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Bank security is like a King with a Princess

Once upon a time, there was a King.

The King had been married to his Queen for three years, when
the Queen gave birth to a Princess.

Sixteen years later, the King was worried about his
daughter.

The Princess was very beautiful, and he did not want her to
meet the wrong sort of suitor.

So he built a tall tower within the Castle Keep, where his
daughter was kept in privacy, away from prying eyes and undesirable peasants.

Even so, the Princess was restless and would often stand at the
window looking out to the town and beyond.

PRincess

The King was aware of this, and determined that this was not
a good thing either.

So he had his serfs brick the windows closed and opened the
ceiling of the castle keep to give his daughter light.

Even so , the Princess was unhappy, as she could hear the
laughter of the girls in the town as they were chased by the boys, and she
wanted to join them.

Seeing his daughter’s unhappiness, the King realised that
the sound of the town was the issue, so he had music played in the room all day
and all night so that she would not hear the sounds that made her unhappy.

The King was therefore surprised when his daughter disappeared
one day.

There were no unlocked doors, no way out of the Castle Keep
and no entry or exits from her room.

How did she get away? 
What happened?

He called his Privy Council to explain.

“Sire”, the Council’s President explained, “apparently your
daughter has run away with the harpist.”

“The HARPIST?” the King exclaimed. 

“Yes sire”, replied the Privy Council.  “Apparently, they are in love.”

“In love?” the King questioned.  “But the Harpist is a woman?”

“Yes sire”, replied the Privy Council.

Hence became the creation of what is now known as the law of
unintended consequence.

We see this Law in action in many quarters of society,
economics and banking, and no bigger is this Law in action today than in the
area of security.

Like the King, banks are trying hard to maintain customer
security sa the march of digital threats increases.

Originally, we began with a 4-digit PIN.

Back then, the inventor was concerned that customers would
not remember such a complex security mechanism. 

4-digits?

How difficult is that?

As we all now know, his concerns were unfounded, and the ATM
took off rapidly as the easiest way to access cash without entering a branch.

Now, we have evolved to having the password and PIN.

And, as blogged about frequently,
we now know the Law has left us more insecure as we have far too many layers of
security that are not memorable.

In other words, the thing that was meant to make us more secure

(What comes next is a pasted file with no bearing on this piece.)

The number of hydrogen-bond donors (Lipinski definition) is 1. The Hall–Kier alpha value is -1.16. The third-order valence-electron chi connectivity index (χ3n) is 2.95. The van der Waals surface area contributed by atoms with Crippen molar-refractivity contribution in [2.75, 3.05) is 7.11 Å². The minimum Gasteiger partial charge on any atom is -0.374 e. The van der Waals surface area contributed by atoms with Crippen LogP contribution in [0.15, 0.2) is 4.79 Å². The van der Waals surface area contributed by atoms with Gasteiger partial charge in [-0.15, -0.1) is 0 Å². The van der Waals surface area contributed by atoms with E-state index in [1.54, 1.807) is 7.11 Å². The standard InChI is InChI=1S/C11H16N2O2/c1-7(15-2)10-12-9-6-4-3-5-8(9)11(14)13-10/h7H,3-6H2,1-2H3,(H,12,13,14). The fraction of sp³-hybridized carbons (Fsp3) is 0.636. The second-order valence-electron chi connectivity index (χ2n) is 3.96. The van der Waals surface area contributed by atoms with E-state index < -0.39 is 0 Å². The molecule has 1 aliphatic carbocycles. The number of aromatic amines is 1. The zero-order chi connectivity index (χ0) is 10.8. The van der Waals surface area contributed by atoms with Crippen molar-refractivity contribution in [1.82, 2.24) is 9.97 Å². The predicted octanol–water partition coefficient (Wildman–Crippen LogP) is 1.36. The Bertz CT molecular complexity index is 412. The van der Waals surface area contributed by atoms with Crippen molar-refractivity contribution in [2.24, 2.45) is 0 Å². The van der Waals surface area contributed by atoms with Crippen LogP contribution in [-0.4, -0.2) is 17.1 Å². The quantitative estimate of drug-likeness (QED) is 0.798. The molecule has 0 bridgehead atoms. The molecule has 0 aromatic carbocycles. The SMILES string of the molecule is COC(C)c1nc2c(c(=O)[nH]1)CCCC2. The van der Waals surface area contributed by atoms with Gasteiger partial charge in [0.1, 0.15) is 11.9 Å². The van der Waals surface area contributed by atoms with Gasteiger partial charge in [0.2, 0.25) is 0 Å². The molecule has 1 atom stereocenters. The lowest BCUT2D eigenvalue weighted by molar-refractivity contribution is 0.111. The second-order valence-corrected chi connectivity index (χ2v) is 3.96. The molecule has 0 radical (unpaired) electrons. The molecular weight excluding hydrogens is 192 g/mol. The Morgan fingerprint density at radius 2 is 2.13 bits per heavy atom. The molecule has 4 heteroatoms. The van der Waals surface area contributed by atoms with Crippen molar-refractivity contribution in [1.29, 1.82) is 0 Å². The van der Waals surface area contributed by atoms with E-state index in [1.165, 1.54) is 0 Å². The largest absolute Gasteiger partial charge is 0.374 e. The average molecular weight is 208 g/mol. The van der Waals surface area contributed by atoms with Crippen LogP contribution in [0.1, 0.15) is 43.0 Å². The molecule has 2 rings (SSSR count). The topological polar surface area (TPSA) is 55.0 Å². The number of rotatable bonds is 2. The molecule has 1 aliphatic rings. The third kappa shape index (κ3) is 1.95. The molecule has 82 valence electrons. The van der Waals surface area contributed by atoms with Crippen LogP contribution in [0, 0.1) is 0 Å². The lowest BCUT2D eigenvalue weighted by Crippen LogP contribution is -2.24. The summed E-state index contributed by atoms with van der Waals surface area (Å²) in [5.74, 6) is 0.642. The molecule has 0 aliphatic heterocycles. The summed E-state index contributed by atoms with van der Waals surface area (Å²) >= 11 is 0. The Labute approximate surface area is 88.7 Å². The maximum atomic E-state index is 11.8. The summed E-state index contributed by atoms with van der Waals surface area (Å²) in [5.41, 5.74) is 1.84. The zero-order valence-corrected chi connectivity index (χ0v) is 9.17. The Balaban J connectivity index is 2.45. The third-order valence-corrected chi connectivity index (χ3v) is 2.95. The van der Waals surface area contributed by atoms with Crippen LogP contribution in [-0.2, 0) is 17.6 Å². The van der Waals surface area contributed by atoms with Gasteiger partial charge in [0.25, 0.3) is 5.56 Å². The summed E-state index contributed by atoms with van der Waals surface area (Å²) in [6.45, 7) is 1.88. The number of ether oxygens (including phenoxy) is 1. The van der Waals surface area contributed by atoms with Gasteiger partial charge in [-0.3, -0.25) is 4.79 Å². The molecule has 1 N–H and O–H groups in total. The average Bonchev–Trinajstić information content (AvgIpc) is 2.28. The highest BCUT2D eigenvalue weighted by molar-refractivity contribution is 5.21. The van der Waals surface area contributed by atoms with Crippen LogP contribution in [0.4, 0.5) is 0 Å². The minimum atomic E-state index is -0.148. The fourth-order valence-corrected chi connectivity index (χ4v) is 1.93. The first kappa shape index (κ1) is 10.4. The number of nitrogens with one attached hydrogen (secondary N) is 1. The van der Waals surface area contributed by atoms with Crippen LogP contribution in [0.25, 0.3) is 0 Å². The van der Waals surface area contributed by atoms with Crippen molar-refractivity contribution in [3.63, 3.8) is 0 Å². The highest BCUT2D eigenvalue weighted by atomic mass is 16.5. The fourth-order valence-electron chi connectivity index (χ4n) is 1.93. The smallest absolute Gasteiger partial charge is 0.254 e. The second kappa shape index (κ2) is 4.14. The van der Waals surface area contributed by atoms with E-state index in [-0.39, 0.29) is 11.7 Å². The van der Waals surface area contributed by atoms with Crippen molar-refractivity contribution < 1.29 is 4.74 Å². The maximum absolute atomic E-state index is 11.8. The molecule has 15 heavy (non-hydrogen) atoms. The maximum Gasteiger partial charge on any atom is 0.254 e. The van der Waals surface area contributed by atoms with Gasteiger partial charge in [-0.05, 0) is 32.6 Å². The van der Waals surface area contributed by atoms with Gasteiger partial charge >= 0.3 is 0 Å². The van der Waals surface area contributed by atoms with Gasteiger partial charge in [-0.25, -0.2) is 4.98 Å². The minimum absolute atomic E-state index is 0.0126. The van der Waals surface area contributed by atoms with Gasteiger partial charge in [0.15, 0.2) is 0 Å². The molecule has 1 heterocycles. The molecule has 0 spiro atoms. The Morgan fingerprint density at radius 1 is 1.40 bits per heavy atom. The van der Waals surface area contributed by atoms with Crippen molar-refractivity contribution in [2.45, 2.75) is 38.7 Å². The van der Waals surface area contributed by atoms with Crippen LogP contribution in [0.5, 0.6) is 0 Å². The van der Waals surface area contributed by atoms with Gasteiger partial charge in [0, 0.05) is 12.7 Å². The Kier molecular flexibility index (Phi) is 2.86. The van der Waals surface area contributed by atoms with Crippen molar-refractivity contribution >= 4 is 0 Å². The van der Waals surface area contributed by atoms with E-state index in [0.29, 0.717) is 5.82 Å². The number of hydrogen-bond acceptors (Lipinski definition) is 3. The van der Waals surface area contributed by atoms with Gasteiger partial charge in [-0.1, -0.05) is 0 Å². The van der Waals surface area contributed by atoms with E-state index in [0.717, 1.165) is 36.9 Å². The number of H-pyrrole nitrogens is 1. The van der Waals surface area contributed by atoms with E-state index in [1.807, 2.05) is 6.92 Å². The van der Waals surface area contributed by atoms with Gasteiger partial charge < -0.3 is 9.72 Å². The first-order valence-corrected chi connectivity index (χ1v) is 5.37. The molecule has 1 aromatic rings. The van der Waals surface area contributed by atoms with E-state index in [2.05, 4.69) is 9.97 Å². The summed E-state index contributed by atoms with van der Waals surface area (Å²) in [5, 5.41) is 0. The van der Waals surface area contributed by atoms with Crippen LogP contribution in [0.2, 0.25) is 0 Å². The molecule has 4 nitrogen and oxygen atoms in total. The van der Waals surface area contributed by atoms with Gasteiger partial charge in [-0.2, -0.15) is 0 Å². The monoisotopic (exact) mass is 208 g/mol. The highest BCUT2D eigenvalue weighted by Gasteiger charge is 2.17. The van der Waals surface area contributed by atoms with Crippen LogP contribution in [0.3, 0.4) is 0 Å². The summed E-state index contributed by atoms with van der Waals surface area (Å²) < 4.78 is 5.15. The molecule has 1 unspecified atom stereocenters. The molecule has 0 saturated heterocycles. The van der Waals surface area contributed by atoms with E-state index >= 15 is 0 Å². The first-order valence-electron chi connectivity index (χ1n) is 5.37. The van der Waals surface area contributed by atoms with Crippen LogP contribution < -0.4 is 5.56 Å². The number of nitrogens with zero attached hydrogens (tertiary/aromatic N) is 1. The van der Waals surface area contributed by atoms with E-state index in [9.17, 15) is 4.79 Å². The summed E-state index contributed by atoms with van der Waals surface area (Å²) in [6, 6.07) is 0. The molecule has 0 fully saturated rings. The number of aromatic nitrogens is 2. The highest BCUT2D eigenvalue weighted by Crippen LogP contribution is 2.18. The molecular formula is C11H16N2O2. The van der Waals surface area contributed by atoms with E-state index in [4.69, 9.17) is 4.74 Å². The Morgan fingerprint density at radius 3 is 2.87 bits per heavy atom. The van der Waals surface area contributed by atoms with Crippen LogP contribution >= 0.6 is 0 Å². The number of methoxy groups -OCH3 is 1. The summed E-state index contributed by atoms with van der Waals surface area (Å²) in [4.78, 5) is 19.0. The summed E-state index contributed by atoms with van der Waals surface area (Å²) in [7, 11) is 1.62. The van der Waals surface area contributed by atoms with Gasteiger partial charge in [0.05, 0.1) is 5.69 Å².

is making us less secure.

As a result, new banks are experimenting with other ways of
accessing accounts using social sign-in, for example Facebook Connect is used
as a secure sign-on to Fidor Bank and Moven.

Fidor

 

Moven

This is because some recognise that Facebook is more like a
browser today than a website.

It is the access point for many onto digital services, not
the endpoint.

Gradually, a few other banks get this idea.  For example, ICICI Bank India became a
trailblazer when they launched full bank servicing in Facebook …

ICICI Ban

… followed closely by other innovator banks, such as
Commonwealth Bank of Australia .

Kaching

But even this is not ideal.

After all, some people may not want to use social to do
things they feel should be secure.

So what is the ideal mechanism for secure bank access today,
that avoids the law of unintended consequence?

For me, the natural evolution will be towards voice
recognition.

After all, we all believe mobile is the revolution and what
is a mobile?

It’s a TELEPHONE.

A Voice System.

A method of communicating using one’s mouth (and finger as
it turns out).

Cash finger

But the fact that we are most likely to have mobile with us,
and that a mobile telephone can be used as a dynamic authentication mechanism –
check the customer has their mobile with them at the ATM  – and allows further checks, makes this
a natural media for authentication.

This is why I was intrigued to see the announcement from
Barclays

Say goodbye to the
pin: voice recognition takes over at Barclays Wealth

Advanced voice
recognition will detect whether a customer is who they say they are after just
30 seconds of normal conversation, the bank claims.

The system, which is
powered by the voice specialists Nuance, who are also widely known to be behind
Apple’s Siri technology, could end the frustration of customers who struggle to
remember passwords.

In fact, having seen Nick Ogden’s big bet on voice
biometrics some years ago when he founded Voice Commerce,
I fully expect voice recognition to be the biometric authentication of the
future, combined with geolocation and chip authentication to be a natural,
intuitive and non-invasive way of keeping our accounts secure.

Meanwhile, for the King, I would recommend letting his
daughter find her own way in the world … oh, and choose her Harpist more
carefully next time.

About Chris M Skinner

Chris M Skinner
Chris Skinner is best known as an independent commentator on the financial markets through his blog, the Finanser.com, as author of the bestselling book Digital Bank, and Chair of the European networking forum the Financial Services Club. He has been voted one of the most influential people in banking by The Financial Brand (as well as one of the best blogs), a FinTech Titan (Next Bank), one of the Fintech Leaders you need to follow (City AM, Deluxe and Jax Finance), as well as one of the Top 40 most influential people in financial technology by the Wall Street Journal’s Financial News. To learn more click here...

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